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Retail sales creep up as shoppers get ready for summer

Retailers avoided the traditional slowdown in shoppers in February with like-for-like sales up 0.2% compared to a 1% decrease last year. Overall, sales increased 1.7% year on year, up from a 0.7% rise in 2014.

Online sales grew 8.3% year on year, a drop from the 14.3% increase seen in 2014. However, shoppers continued to spend more online than in store on non-food items.

The latest BRC-KPMG retail sales monitor revealed that clothing was the largest contributor to bricks and mortar growth during the month. However, it also highlighted that some retailers felt the introduction of new spring ranges while the weather was cold forced earlier mid-season Sales events than in 2014.

British Retail Consortium director general Helen Dickinson said: “There was some specific excitement around swimwear, sandals and other ‘holiday’ items as consumers turned their mind to their getaways. Valentine’s Day also drove good sales of beauty products, jewellery and food related gifts.

“Fundamentally though, sales are up while prices fall which means that retailers are continuing to work hard to provide original products that excite customers at the right price. So far, 2015 has been positive for both retailers and consumers and it shows no signs yet of changing course.”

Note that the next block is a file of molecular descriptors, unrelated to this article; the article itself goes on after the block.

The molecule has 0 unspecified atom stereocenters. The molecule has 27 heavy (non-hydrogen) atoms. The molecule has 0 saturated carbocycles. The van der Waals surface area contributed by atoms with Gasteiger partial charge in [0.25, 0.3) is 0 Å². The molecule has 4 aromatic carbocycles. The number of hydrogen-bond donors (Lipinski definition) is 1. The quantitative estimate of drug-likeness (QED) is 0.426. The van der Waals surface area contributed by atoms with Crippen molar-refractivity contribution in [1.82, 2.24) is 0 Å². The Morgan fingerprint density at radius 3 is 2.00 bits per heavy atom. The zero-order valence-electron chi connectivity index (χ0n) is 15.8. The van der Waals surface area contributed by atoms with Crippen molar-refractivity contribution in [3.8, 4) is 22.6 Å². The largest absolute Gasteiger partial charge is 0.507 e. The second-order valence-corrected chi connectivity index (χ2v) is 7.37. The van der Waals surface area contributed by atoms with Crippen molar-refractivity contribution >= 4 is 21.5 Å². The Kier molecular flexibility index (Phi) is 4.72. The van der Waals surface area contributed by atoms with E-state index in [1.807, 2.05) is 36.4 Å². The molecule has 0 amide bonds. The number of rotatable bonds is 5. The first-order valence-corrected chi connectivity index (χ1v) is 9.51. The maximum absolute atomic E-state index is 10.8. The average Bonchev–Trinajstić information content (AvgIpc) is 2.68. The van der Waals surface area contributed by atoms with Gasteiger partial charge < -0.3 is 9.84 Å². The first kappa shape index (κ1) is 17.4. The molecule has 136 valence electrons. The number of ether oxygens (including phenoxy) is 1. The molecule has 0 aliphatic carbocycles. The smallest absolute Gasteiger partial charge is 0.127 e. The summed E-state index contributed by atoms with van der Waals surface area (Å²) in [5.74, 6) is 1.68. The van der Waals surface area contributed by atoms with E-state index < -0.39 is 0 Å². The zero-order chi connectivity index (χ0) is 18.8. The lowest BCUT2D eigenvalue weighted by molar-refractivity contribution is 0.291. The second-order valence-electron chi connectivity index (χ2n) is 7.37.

KPMG head of retail David McCorquodale said: “The fall off in the three-month average in non-food sales is a result of last year’s Black Friday dropping out. Retailers will be hoping that the arrival of spring can drive a more sustained upswing in spending as warmer temperatures encourage shoppers to splurge on new season outfits.”


Readers' comments (3)

  • Sales are great. However it's margin that matters. John Lewis is reducing staff bonuses owing to margin reductions and it will be interesting to see figures for others as they roll out.

    Margin pressure and a slowing of online sales for clothing is a more accurate analysis.

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  • Until the big players have the confidence to sell their products at the right price we will have a continual fight as an indie retailer to make the customer pay full price. Even the god John Lewis is in on the act, (also squeezing their suppliers too which indies are unable to do). When the small town high street is dead because small town retailers have disappeared the public will realise what they have allowed the big players to achieve!

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  • Maybe a new way of retailing is here...that now the discounted price IS the correct price?

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